There seems to be a lot of negativity surrounding Chichen Itza amongst traveller circles in Mexico. I sympathise. The combination of its fame and proximity to the big resorts on the coast means that it welcomes coachloads of tourists – and has adapted to accommodate them. There is something about turnstiles and tour groups that can slightly take the edge off a thing. Another complaint I heard frequently was about the cordons that stop you getting up close to the pyramids. I didn’t find this unusual until visiting other ruins and having a lot of fun climbing all over them. Which is a joy that – for very good reasons – is denied to visitors here.
Still, this wonder of the world and UNESCO World Heritage Site isn’t all bad. Because for one, you can avoid the tour groups if you just arrive early.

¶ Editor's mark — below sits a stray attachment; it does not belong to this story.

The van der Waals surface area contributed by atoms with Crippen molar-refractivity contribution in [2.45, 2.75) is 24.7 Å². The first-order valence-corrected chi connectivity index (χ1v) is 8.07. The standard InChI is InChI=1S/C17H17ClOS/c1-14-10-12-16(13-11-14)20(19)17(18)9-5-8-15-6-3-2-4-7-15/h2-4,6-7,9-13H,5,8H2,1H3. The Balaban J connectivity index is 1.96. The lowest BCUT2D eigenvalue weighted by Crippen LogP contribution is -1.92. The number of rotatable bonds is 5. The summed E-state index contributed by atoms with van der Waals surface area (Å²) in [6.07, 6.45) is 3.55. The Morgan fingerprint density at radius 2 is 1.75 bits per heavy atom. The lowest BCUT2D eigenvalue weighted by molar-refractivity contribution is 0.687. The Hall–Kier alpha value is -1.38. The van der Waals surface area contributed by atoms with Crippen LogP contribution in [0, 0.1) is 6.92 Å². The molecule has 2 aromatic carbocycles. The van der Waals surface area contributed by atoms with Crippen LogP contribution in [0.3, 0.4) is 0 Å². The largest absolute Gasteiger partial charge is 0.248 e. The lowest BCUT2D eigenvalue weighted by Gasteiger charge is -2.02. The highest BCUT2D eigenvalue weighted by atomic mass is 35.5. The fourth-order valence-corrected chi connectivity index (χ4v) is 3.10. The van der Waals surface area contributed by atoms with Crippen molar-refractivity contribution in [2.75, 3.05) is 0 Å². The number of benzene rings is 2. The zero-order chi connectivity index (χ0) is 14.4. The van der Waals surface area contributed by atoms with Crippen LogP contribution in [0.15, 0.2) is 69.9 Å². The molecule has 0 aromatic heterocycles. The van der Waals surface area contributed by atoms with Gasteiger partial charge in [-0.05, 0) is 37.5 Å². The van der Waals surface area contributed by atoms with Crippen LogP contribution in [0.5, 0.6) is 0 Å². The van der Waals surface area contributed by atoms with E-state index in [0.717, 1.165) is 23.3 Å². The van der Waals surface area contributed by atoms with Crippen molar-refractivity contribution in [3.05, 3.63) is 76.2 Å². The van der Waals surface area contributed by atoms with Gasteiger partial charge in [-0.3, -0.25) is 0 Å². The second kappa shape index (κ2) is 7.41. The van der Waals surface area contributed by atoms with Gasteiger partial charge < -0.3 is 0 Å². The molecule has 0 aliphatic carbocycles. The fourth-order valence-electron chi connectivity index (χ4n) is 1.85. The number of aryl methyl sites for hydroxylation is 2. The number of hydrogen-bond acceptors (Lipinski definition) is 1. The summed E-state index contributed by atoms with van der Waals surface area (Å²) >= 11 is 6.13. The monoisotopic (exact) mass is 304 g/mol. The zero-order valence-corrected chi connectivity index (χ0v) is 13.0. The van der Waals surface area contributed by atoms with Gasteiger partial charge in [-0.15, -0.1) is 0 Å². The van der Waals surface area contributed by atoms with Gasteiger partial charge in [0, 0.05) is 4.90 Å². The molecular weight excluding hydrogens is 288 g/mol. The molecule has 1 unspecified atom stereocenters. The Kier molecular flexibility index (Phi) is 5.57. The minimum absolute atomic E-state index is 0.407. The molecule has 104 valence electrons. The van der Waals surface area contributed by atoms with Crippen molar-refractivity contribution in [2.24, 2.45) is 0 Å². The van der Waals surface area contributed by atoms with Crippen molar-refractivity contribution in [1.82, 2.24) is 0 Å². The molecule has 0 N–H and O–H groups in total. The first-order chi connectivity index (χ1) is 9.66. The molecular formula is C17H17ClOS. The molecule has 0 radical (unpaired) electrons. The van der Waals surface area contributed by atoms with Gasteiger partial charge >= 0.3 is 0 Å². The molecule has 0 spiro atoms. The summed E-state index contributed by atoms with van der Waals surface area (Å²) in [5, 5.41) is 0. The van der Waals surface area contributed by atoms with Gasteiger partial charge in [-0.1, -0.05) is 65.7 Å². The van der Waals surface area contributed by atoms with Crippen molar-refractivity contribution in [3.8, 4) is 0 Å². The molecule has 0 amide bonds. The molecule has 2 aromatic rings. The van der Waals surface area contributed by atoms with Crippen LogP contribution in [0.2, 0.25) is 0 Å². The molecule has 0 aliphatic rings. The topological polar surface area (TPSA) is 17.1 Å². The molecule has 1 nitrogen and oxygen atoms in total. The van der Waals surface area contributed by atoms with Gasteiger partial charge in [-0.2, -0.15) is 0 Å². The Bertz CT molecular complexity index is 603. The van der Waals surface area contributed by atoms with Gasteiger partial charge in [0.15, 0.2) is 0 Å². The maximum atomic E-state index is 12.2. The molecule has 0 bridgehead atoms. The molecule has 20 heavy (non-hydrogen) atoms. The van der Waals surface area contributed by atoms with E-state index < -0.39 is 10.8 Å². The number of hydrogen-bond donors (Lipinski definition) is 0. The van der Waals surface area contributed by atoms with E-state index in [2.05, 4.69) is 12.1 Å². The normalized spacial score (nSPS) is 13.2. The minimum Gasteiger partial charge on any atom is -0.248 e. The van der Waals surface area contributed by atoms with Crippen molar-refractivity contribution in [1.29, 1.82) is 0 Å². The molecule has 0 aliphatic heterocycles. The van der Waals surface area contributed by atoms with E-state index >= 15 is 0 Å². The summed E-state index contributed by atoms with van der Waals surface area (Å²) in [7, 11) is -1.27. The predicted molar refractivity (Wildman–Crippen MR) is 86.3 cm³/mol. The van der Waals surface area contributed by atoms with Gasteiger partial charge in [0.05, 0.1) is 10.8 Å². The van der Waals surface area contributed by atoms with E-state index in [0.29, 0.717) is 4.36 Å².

See all those tourists just there?
Which is the beauty of staying in Valladolid. We got the first bus to Chichen Itza in the morning and were at the site by around 9.15 am. (Another entertaining moment that occurred just as me and my hostel buddy were walking off the bus. An English lady asked our driver – who didn’t speak a word of English – when she could get the bus back. Before offering our translation services, we watched her ask again, but s-l-o-w-l-y, get frustrated for a short moment, shake her head, and curse the lack of English spoken. Um.)
For me, the joy of Chichen Itza was just in wandering around, hanging out by the pyramids and taking silly photos. We were a bit too broke/cheap to pay for a guide, which meant that we did miss out out on some of the science and history behind it – but Lonely Planet helped, as did a fair amount of eavesdropping.
Here are my Chichen Itza-grams:
But incredibly, we did managed to spend the best part of the day here – and it wasn’t until around 4pm that we decided to head off.
It was kind of like a long day at the park, with loads of giant famous ruins all over the place.
Which is pretty cool, even if you have to pay and go through turnstiles to reach them.